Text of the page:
Back in March 2020, Seattle’s Sara Porkalob was ready to take the next step in her career. With a Broadway run with the revival of “1776” on the horizon, all of her hard work was on the verge of paying off.
“When I was about to leave for the East Coast right before COVID[-19] hit, I was so ready,” said Porkalob. “This is what I’ve been working towards, literally my 10-year plan manifesting.”
But now, the forced stop of the pandemic that limited the in-person work of theatermakers, and postponed the anticipated run of “1776,” has put her on a new trajectory — one that has allowed her to give Seattle one more look at her powerful, contemplative solo work.
Playwright and performer Porkalob is currently running the first two parts of her “Dragon Cycle” at Café Nordo through March 6, the first part of which, “Dragon Lady,” ran to much acclaim back in 2017. Now she is performing “Dragon Mama,” the second in the three-part series about her family, in Seattle for the first time. In doing so in repertory with “Dragon Lady,” she’s giving audiences an even deeper look at the women that raised her and helped her develop into the powerhouse performer she’s become.
Where “Dragon Lady” spent its time focusing on the life led by Porkalob’s grandmother, “Dragon Mama” hones in on the upbringing of Porkalob’s mother, Maria Porkalob Jr., and Maria’s relationship with her four brothers and sisters and her mother. Performed again as a one-actor memoir, Porkalob enters a more subdued chapter in her family history as she crafts an intricate love letter to her mother.
Throughout the performance, Porkalob operates with the audience in the palm of her hand. Despite the rapid-fire pace of Porkalob performing multicharacter scenes alone, she manages to achieve captivating clarity as she glides between eliciting big laughs and bringing her audience to the verge of tears.
Credit should also be given to her collaboration with director Andrew Russell, sound designer Erin Bednarz and lighting designer Christopher Mumaw, who combine to create clean breaks as Porkalob flits quickly between the present moment and flashbacks.
Most impressive, though, is Porkalob’s highly economical writing, where she lets details other writers may leave in for the sake of completeness fall away, opting instead to trust her audience to follow the emotional throughline of her work.
Porkalob credits the upbringing highlighted in her work as a key to her writing style. She learned from an early age, she explained, the importance of seeing how potentially disparate events, decisions and people are actually intertwined. Despite being taught in college the Western, linear way of storytelling done by mostly white playwrights — which Porkalob said she never really felt connected to while studying — her work instead tracks the subtle ways interaction and experience led to action in her family’s life.
For example, early in “Dragon Mama,” Porkalob has a scene where Maria Jr. and her siblings are left alone, unsure of where their mother had gone and how long she’d be away. A more linear play could follow that trajectory, exploring where their mother was and why and examining their lives without her. Instead, Porkalob moves quickly forward, allowing her audience to pause just long enough to appreciate the rapid growth a then-teenage Maria Jr. underwent to take care of her family — the growing pains of which aren’t explicitly discussed, but that later weigh on her when she is finally asked to take care of a child on her own.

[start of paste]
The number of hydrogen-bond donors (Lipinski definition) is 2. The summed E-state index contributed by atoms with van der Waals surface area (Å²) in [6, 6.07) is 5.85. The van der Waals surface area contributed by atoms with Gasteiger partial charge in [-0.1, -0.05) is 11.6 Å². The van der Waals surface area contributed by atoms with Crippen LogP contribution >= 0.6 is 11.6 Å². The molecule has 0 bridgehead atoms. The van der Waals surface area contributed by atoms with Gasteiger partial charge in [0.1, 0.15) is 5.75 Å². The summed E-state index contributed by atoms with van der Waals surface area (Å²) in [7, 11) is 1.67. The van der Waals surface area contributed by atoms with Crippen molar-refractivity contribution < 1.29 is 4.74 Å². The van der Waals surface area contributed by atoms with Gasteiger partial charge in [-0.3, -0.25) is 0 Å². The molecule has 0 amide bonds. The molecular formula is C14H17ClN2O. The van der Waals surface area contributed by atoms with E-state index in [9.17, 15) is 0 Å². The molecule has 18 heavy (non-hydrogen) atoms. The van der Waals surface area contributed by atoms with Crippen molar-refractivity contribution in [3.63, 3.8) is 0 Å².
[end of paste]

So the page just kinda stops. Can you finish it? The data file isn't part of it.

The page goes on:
“I have realized that my methods of storytelling that I developed professionally for the last two years are the result of my upbringing, my outlook on life,” Porkalob said.
The result has been a freeing of Porkalob’s intuition, a constant questioning of what she’s doing and why, and an acute awareness of how her decisions affect others and how others affect her. This give and take has played into around 20 iterations of “Dragon Lady” and about eight drafts of “Dragon Mama.”
This has also resulted in one moment in “Dragon Mama” where Porkalob breaks the fourth wall. It comes at perhaps the lowest point in the story, a scene where Porkalob said the lines she wrote never quite felt right. Through some experimentation in the rehearsal room at American Repertory Theater in Massachusetts, she decided that, if the emotions of the moment were too high, she’d simplify and just talk to the audience.
“I always have a little bit of fear right before I say something,” Porkalob admitted, “that the intimacy of the moment will be broken or lost. But then the next thing that always happens is that, when I actually look at people in the crowd at that moment, if feels like I’m giving a gift to myself, like I’m allowing myself to be held, I supposed, by the audience.”
It’s become perhaps the most beautifully done moment in Porkalob’s play.
Porkalob is now working on developing the third part of the cycle, “Dragon Baby,” which she said will take place primarily during her senior year of undergrad, a period of her life when she made huge discoveries around the types of stories she wants to tell, which led to the creation of the cycle itself.
As she nears an end-of-March departure from Seattle to begin “1776” rehearsals in New York City, Porkalob acknowledged that both her “Dragon Cycle” — all three parts of which she hopes to run in repertory one day — and her work in “1776” could potentially change her life and career entirely, with increased opportunities and eyes on her work.
“I feel like I’m just a different person like so many of us are during this pandemic,” said Porkalob. “Whereas two years ago, I was about to be like, ‘Yes, go, forget why I’m doing what I’m doing because the money and the privilege is so good.’ Now, I’m just trying to move with integrity every day, as much as possible. That’s the hope.”